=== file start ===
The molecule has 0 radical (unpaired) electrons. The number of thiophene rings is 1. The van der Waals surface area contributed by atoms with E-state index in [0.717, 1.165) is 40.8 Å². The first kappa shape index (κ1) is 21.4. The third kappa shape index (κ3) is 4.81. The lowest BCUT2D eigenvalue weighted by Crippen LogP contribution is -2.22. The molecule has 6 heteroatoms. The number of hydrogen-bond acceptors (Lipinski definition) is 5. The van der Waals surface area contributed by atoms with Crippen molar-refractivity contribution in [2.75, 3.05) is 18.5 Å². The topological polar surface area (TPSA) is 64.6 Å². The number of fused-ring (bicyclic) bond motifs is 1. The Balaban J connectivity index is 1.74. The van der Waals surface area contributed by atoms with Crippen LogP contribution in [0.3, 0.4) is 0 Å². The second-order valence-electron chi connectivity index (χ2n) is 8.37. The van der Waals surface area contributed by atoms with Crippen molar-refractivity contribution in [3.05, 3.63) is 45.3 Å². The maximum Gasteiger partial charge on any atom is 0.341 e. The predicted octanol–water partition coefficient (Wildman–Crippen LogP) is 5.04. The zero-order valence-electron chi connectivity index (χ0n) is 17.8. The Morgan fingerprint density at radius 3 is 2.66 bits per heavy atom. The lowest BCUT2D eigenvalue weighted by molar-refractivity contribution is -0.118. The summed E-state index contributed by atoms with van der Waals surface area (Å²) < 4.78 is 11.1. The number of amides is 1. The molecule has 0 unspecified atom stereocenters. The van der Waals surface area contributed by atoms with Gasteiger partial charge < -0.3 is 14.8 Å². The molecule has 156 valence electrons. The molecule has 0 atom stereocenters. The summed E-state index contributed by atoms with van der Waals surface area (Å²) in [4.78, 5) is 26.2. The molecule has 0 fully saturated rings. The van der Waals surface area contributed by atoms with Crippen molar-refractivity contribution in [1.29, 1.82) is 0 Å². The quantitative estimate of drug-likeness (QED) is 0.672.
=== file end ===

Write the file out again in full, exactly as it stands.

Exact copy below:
The molecule has 0 radical (unpaired) electrons. The number of thiophene rings is 1. The van der Waals surface area contributed by atoms with E-state index in [0.717, 1.165) is 40.8 Å². The first kappa shape index (κ1) is 21.4. The third kappa shape index (κ3) is 4.81. The lowest BCUT2D eigenvalue weighted by Crippen LogP contribution is -2.22. The molecule has 6 heteroatoms. The number of hydrogen-bond acceptors (Lipinski definition) is 5. The van der Waals surface area contributed by atoms with Crippen molar-refractivity contribution in [2.75, 3.05) is 18.5 Å². The topological polar surface area (TPSA) is 64.6 Å². The number of fused-ring (bicyclic) bond motifs is 1. The Balaban J connectivity index is 1.74. The van der Waals surface area contributed by atoms with Crippen LogP contribution in [0.3, 0.4) is 0 Å². The second-order valence-electron chi connectivity index (χ2n) is 8.37. The van der Waals surface area contributed by atoms with Crippen molar-refractivity contribution in [3.05, 3.63) is 45.3 Å². The maximum Gasteiger partial charge on any atom is 0.341 e. The predicted octanol–water partition coefficient (Wildman–Crippen LogP) is 5.04. The zero-order valence-electron chi connectivity index (χ0n) is 17.8. The Morgan fingerprint density at radius 3 is 2.66 bits per heavy atom. The lowest BCUT2D eigenvalue weighted by molar-refractivity contribution is -0.118. The summed E-state index contributed by atoms with van der Waals surface area (Å²) < 4.78 is 11.1. The number of amides is 1. The molecule has 0 unspecified atom stereocenters. The van der Waals surface area contributed by atoms with Gasteiger partial charge < -0.3 is 14.8 Å². The molecule has 156 valence electrons. The molecule has 0 atom stereocenters. The summed E-state index contributed by atoms with van der Waals surface area (Å²) in [4.78, 5) is 26.2. The molecule has 0 fully saturated rings. The van der Waals surface area contributed by atoms with Crippen molar-refractivity contribution in [1.29, 1.82) is 0 Å². The quantitative estimate of drug-likeness (QED) is 0.672.